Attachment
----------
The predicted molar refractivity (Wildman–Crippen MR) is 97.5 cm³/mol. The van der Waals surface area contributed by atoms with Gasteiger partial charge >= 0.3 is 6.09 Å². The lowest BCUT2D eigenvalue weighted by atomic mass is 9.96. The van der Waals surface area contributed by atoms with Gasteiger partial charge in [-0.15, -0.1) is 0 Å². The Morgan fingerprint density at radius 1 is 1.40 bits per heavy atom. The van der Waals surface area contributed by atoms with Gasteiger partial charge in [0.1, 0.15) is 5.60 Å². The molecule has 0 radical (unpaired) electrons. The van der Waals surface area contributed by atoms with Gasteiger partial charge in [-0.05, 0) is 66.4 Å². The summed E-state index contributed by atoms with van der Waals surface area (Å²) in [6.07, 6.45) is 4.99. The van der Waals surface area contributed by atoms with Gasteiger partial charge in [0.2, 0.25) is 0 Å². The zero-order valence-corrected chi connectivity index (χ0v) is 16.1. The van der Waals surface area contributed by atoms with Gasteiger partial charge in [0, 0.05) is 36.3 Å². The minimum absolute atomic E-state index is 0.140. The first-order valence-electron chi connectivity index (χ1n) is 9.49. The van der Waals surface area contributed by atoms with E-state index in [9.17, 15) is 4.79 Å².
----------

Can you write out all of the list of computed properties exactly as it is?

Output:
The predicted molar refractivity (Wildman–Crippen MR) is 97.5 cm³/mol. The van der Waals surface area contributed by atoms with Gasteiger partial charge >= 0.3 is 6.09 Å². The lowest BCUT2D eigenvalue weighted by atomic mass is 9.96. The van der Waals surface area contributed by atoms with Gasteiger partial charge in [-0.15, -0.1) is 0 Å². The Morgan fingerprint density at radius 1 is 1.40 bits per heavy atom. The van der Waals surface area contributed by atoms with Gasteiger partial charge in [0.1, 0.15) is 5.60 Å². The molecule has 0 radical (unpaired) electrons. The van der Waals surface area contributed by atoms with Gasteiger partial charge in [-0.05, 0) is 66.4 Å². The summed E-state index contributed by atoms with van der Waals surface area (Å²) in [6.07, 6.45) is 4.99. The van der Waals surface area contributed by atoms with Gasteiger partial charge in [0.2, 0.25) is 0 Å². The zero-order valence-corrected chi connectivity index (χ0v) is 16.1. The van der Waals surface area contributed by atoms with Gasteiger partial charge in [0, 0.05) is 36.3 Å². The minimum absolute atomic E-state index is 0.140. The first-order valence-electron chi connectivity index (χ1n) is 9.49. The van der Waals surface area contributed by atoms with E-state index in [9.17, 15) is 4.79 Å².